Global food security summit to tackle climate and population issues

Monday, October 26, 2009 | 2:21 p.m. CDT

ST. LOUIS — The world's top plant scientists kicked off a weeklong meeting Monday aimed at improving global food security.

An estimated 1,300 scientists were expected to attend the International Plant Molecular Biology Congress, which hasn't been to the U.S. in 20 years.

Those attending have expertise in plant genetics, evolution and physiology, Perry Gustafson, an MU adjunct professor who is heading this year's gathering, told the St. Louis Post-Dispatch. Much of their research centered on global food security, he said.

This year's congress is dedicated to scientist and Nobel Peace Prize winner Norman Borlaug, who developed a type of wheat that helped feed the world and fostered a movement that saved 1 billion people from starvation. Borlaug died last month at 95 in Dallas.

The U.N. food agency reported this month that a record one billion people worldwide are hungry, and that the number will increase if governments do not spend more on agriculture. It said 30 countries now require emergency aid, including 20 in Africa.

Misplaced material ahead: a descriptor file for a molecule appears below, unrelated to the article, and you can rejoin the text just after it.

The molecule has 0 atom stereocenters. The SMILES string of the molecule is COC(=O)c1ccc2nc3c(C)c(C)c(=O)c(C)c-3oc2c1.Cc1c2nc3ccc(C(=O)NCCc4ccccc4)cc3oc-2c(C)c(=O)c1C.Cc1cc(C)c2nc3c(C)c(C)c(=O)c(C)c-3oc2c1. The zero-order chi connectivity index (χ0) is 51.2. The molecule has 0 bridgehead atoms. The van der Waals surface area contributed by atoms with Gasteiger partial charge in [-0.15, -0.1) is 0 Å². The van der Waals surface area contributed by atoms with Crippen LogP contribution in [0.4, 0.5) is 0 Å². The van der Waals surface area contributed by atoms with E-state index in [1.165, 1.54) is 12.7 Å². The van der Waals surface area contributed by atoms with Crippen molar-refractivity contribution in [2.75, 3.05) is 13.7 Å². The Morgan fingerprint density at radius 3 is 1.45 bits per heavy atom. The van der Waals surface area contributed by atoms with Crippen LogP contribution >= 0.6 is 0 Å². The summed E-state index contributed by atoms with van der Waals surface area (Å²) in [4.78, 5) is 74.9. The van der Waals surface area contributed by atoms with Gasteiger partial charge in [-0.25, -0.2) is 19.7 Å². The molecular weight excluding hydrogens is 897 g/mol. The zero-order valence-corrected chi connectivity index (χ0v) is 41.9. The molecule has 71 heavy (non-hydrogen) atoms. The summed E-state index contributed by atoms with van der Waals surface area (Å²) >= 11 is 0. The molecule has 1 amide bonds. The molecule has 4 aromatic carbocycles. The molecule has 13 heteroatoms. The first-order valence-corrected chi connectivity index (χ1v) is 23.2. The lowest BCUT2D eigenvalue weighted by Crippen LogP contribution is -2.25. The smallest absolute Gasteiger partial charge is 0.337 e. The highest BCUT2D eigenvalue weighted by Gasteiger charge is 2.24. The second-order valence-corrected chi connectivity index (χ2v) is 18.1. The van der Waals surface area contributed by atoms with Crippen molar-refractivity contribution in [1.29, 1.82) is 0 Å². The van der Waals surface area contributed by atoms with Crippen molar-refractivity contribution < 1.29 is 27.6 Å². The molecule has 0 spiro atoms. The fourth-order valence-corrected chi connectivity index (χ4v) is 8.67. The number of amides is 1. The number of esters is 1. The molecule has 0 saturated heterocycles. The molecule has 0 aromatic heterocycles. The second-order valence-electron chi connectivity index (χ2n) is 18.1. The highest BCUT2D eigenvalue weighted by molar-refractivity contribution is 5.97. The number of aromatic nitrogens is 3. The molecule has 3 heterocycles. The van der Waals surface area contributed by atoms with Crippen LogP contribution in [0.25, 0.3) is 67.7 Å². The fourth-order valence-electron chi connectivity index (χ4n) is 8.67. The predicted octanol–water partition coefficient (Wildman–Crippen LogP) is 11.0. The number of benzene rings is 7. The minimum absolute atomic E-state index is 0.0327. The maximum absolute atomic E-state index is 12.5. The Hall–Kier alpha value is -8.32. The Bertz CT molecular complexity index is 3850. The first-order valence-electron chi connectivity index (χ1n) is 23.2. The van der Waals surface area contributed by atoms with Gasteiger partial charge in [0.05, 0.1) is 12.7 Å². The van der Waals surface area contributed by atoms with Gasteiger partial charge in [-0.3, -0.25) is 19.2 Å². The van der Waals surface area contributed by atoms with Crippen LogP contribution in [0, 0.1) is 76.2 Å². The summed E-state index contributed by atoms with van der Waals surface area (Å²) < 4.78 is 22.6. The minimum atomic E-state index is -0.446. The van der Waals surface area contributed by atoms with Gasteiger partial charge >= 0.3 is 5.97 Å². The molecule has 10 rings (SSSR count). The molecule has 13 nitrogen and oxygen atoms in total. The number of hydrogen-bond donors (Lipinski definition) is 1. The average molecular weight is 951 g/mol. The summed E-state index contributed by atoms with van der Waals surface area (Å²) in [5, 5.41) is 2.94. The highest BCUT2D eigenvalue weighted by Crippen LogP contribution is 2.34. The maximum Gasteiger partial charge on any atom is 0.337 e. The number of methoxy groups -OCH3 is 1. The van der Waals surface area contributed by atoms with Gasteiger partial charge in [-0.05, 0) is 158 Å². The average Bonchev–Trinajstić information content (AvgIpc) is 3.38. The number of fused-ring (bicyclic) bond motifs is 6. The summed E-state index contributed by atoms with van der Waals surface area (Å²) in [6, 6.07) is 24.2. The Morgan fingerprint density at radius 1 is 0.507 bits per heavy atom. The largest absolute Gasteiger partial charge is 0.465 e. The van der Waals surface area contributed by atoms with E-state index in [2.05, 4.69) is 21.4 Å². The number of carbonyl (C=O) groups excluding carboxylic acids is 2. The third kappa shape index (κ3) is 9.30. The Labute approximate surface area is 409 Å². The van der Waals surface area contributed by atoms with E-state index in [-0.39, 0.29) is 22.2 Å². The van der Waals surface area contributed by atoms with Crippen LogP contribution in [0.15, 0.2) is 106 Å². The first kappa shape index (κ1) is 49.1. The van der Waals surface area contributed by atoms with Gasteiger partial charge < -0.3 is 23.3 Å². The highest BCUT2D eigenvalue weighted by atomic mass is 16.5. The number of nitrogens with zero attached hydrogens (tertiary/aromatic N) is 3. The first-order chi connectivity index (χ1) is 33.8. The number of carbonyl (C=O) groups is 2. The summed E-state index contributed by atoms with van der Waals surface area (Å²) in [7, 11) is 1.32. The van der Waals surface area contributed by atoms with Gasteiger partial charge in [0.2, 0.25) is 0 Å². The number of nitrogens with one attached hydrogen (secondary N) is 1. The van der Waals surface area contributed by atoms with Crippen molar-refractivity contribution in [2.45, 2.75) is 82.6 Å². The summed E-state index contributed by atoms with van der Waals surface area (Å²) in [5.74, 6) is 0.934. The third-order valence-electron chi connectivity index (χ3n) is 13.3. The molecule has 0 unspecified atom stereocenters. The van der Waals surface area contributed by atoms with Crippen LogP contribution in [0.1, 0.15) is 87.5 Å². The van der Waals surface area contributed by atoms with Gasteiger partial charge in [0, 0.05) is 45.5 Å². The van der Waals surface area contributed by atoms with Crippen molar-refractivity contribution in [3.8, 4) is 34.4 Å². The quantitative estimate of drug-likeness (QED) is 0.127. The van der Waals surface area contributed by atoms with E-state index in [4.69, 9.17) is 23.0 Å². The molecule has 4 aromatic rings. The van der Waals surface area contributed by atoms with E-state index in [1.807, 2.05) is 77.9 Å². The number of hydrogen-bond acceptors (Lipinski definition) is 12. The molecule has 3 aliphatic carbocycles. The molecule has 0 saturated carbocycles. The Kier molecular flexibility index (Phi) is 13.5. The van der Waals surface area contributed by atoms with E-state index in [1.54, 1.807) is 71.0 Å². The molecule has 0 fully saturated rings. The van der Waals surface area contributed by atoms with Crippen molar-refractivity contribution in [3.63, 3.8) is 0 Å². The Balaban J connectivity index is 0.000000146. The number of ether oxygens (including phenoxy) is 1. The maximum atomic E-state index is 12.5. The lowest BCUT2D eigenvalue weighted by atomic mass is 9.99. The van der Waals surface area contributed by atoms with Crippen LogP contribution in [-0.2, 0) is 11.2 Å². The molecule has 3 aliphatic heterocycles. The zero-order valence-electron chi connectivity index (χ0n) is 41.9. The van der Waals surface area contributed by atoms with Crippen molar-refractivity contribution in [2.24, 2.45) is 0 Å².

A panel on feeding the planet under the challenges of climate change will be hosted by MU, featuring the Missouri Botanical Garden's director, Peter Raven, and scientists from Kenya, Australia and Austria.

Other panels will address drought, Chinese medicine and a cancer cure, and the challenge of doubling food production over the next 20 years to keep pace with population growth.


Like what you see here? Become a member.

Show Me the Errors (What's this?)

Report corrections or additions here. Leave comments below here.

You must be logged in to participate in the Show Me the Errors contest.


Leave a comment

Speak up and join the conversation! Make sure to follow the guidelines outlined below and register with our site. You must be logged in to comment. (Our full comment policy is here.)

  • Don't use obscene, profane or vulgar language.
  • Don't use language that makes personal attacks on fellow commenters or discriminates based on race, religion, gender or ethnicity.
  • Use your real first and last name when registering on the website. It will be published with every comment. (Read why we ask for that here.)
  • Don’t solicit or promote businesses.

We are not able to monitor every comment that comes through. If you see something objectionable, please click the "Report comment" link.

You must be logged in to comment.

Forget your password?

Don't have an account? Register here.